Figure 1. Global threat hotspots of land-based impacts on marine ecosystems. Threat hotspots were derived in three ways (see also Methods): (1) by assigning each cell the sum of all values within a 25-km-radius moving window and then selecting clusters of cells >25 km2 with summed values exceeding 60% of the global maximum (cluster threat hotspots, red), (2) by the sum of the transformed land-based input of stressors at watershed mouths before the values are plumed into the ocean (source threat hotspots, blue), and (3) by calculating the percentage of total human impact on each pixel contributed by land-based sources and then identifying clusters >25 km2 with values >75% (percent threat hotspots, green). Numbers reference the rank order of the 31 cluster threat hotspot locations (red) detailed in Table 1. Where threat hotspots overlap, the colors overlap in concentric rings. White lines on land are watershed boundaries.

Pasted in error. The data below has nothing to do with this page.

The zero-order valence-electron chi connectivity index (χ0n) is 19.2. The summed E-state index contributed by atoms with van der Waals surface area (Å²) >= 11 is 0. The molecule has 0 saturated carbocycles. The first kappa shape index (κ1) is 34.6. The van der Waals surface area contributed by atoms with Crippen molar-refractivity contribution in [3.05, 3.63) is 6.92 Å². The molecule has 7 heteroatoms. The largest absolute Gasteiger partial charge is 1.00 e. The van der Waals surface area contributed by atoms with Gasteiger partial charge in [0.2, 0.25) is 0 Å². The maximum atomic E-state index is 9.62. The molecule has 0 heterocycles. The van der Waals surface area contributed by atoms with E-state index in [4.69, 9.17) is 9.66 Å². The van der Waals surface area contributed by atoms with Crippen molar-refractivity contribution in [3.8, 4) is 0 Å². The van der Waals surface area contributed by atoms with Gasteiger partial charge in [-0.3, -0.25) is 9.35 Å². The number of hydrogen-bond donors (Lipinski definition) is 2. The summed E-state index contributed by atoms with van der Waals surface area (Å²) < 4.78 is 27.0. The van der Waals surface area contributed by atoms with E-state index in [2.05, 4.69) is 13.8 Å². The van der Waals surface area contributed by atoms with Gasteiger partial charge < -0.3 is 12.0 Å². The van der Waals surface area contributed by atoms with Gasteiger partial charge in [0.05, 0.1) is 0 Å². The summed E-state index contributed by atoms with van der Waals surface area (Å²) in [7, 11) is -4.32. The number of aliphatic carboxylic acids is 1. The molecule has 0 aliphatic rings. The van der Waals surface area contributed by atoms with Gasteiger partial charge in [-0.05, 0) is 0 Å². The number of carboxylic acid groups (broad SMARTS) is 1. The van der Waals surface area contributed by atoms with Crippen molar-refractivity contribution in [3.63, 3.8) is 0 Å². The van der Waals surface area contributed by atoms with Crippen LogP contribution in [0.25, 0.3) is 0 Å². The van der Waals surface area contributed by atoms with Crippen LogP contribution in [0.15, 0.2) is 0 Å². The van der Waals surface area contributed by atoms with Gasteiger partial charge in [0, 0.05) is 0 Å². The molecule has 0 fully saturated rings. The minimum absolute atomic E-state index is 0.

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Table 1. Characteristics of threat hotspots of land-based impact on coastal marine ecosystems based on cluster methods (red spots in Figure 1), with overlapping source (by rank) and percent threat hotspots also shown for comparison. Percent hotspots are not ranked.** indicates the threat hotspot that is also a percent hotspot
|Threat hotspot rank||%||River/bay||Nearest city||Country||Size of cluster (km2)||Watershed size (km2)||No. of input watersheds|